I started my degree program knowing virtually nothing about grad school—just how different it is from undergrad, how important your supervisor relationship can be and the nature of grad school imposter syndrome. The best decision I made during my program was changing my research area, project and supervisor, to focus on equity in engineering education with Dr. Agnes d’Entremont. I would encourage any engineering student entering grad school to do so with an open mind and heart to the different possibilities and paths that they can take. For most of my education, I was following a very specific and expected path towards a STEM degree, and then towards a high-paying and secure engineering job, and so on. Grad school can certainly be part of that path if that’s what you want, but it’s also an incredible opportunity to explore different research directions, make connections with people in different fields, and ask (and answer) questions that you might not have the opportunity to do so elsewhere.

How would you describe the student community?

I think, in general, grad school as a MASc or PhD student in engineering can be a bit isolating. Many people spend the majority of their time in their lab oroffice, and thus have much less opportunity to form community with their peers. Luckily I got involved with MEGA soon after I started my program, which was the starting point for many of my connections. Through MEGA I found like-minded peers who cared about advocating for grad students’ needs, and during my time as MEGA president I was able to help usher in more student participation in the club after a lull during the virtual years of the pandemic.

Jessica Wolf with UBC Engineering faculty and peers at the Canadian Engineering Education Association 2023 conference
Jessica Wolf with UBC Engineering faculty and peers at the Canadian Engineering Education Association 2023 conference.
Image credit: apsc.ubc.ca

Through my research as well, I’ve had the pleasure of meeting so many other students doing important equity work in engineering education, such as Debalina Saha (previous Rising Star) and Jess Tran.

What are your future plans to make a difference in our world?

After defending my MASc thesis last term, I jumped straight into the PhD program, still with Dr. d’Entremont. I am continuing in the field of engineering education and focusing now on the impacts of STEM outreach programs, such as Geering Up, on equity and diversity in engineering. I’m particularly interested in learning about the experiences of students from underrepresented backgrounds in engineering and exploring the ways in which STEM outreach can be used as a tool to disrupt colonial systems of oppression in engineering education, and contribute to marginalized students’ sense of agency, community and belonging in engineering spaces.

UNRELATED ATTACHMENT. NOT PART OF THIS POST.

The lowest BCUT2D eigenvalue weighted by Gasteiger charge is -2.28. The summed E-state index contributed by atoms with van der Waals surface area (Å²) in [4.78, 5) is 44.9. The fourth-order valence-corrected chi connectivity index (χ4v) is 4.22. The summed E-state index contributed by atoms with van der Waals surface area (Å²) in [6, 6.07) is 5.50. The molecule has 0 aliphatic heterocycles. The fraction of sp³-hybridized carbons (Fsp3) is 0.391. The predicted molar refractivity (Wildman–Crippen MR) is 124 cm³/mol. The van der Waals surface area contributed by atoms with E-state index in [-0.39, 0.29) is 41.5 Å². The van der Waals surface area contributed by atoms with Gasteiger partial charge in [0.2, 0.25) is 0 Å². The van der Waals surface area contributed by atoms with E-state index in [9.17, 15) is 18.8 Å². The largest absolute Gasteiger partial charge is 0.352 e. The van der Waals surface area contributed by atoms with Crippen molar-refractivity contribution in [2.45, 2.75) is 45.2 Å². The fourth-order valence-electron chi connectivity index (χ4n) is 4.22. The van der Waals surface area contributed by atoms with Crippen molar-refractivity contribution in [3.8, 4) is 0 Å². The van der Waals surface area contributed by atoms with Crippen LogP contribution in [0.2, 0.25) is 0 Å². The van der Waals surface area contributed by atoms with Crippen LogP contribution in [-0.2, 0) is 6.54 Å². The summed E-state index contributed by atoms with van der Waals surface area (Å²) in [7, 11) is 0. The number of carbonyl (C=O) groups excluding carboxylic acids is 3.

How did your studies in the Faculty of Applied Science prepare you for the future of work?

Research at the intersection of engineering education and EDI is relatively new and constantly changing as our world and social context changes. Throughout my studies in the Faculty of Applied Science, I’ve been fortunate to be able to work closely with an amazing group of researchers who care about advancing equity in engineering, and have had the opportunity to contribute to EDI.I initiatives in my department and the Faculty with the support of people like Dr. Sheryl Staub-French and Jennifer Pelletier. These communities and connections have been an invaluable part of my research and learning experience at UBC, and have helped me foster the collaborative and justice-oriented skills I will need to continue this work in the future.

“In the male-dominated field of mechanical engineering, I’ve had the unique experience of working with a research group that is primarily women (including Dr. Agnes d’Entremont, Dr. Karen Cheung, Dr. Jenna Usprech, Dr. Robyn Newell, Dr. Negar Harandi and Dr. Katherine Lyon), as well as with many inspiring women engineers and scientists beyond my research group (such as Dr. Sheryl Staub-French and Dr. Jaclyn Stewart). As a mixed woman of colour, I know a little bit of the struggle of finding role models in engineering who share my identities. Being surrounded by such a supportive and diverse group of women in my graduate studies has been a breath of fresh air, to say the least. At the same time, knowing how rare my experience is, and how predominantly white engineering still is, I am constantly reminded of the importance of my work and motivated to continue pressing on.”